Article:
While the new statutory damages provision may create a ceiling of $500 in damages for certain infringements, it also creates a minimum that is higher than the current statute. The drafting is complex, but the change is as follows:
1. Under the current Copyright Act, the statutory damages provisions sets a minimum of $500 per infringement and a maximum of $20,000. However, there are two exceptions that can reduce the minimum. First, Section 38.1(2) provides that
Where a copyright owner has made an election under subsection (1) and the defendant satisfies the court that the defendant was not aware and had no reasonable grounds to believe that the defendant had infringed copyright, the court may reduce the amount of the award to less than $500, but not less than $200.
Moreover, Section 38.1(3) provides that the court can go below $200:
(a) there is more than one work or other subject-matter in a single medium, and
(b) the awarding of even the minimum amount referred to in subsection (1) or (2) would result in a
total award that, in the court's opinion, is grossly out of proportion to the infringement, the court may award, with respect to each work or other subject-matter, such lower amount than $500 or $200, as the case may be, as the court considers just.
Section 38.1(5) sets the criteria for the judge to consider in such a case. In other words, the courts ultimately have discretion with statutory damages to award what they believe is just.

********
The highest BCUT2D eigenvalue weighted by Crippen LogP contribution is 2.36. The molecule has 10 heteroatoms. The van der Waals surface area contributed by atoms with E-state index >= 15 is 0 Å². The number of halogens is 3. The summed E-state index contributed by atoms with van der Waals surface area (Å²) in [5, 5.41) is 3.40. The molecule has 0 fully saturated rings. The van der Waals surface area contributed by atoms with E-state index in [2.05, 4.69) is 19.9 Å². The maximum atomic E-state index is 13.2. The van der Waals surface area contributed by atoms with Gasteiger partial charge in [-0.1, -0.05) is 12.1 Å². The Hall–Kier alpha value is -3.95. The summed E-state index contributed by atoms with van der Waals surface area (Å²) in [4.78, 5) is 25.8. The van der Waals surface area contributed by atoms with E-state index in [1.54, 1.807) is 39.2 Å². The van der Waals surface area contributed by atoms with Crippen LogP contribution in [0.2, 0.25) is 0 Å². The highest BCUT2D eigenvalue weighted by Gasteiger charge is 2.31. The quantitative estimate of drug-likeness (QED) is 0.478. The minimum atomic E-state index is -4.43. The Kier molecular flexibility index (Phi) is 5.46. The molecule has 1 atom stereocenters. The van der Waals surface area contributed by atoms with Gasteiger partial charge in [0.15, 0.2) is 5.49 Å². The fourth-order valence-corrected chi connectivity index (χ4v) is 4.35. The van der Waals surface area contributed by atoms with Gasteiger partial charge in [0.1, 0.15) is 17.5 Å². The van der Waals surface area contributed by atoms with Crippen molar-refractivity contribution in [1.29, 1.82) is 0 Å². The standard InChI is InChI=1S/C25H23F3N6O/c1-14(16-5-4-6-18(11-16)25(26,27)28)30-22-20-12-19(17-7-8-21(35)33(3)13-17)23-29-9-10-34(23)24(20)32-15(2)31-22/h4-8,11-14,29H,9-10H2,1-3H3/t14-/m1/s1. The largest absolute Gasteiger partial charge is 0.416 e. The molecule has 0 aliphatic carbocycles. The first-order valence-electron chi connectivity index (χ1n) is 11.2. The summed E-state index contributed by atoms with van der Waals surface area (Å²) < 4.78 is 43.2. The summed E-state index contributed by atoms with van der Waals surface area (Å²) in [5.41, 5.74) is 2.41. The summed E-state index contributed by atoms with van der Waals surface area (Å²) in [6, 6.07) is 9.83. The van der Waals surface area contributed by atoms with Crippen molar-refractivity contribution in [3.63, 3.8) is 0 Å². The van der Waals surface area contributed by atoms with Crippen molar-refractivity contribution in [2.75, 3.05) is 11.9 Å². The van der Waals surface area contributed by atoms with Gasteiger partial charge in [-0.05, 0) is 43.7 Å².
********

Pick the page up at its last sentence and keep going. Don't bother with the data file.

2. Once the new $500 statutory damages provision kicks in, the court's discretion is removed. The new Section 38(1.1)(2) provides that:
If subsection (1.1) does not apply and the defendant satisfies the court that the defendant was not aware and had no reasonable grounds to believe that the defendant had infringed copyright, the court may reduce the amount of an award under subsection (1) to less than $500, but not less than $200.
The later discretionary provision that permits damages below $200 specifically excludes this new statutory damages provision. The net effect is a removal of discretion under the $500 provision to go below $200. The creation of judicial discretion to go below statutory minimums was a necessary safeguard against unfair damage awards. The new $500 maximum may address the issue in another way, however, there remains uncertainty about how the provision will be applied. I believe the court discretion should apply to all current and proposed forms of statutory damages.
Not even in the USA, the damage done by P2P could be proven.
Nobody, not even the RIAA can tell what is the real damage on their members.
How can you fix damage fee, if damage is not even proven?
Look and analyse the data of those RIAA members. They had “reduced” the numbers of copies in sales since 2000 and they get more profit each years… So tell me, how they are loosing money if they do more with less copies on the market?
Because they sell more copies at the big price, less copies in the bargain bin.
And they get the free marketing tools for their own sales…
Has long has the damage of P2P is not proven without doubt, fixing damage fee is criminal and un-ethical in the regards of the laws and the constitution.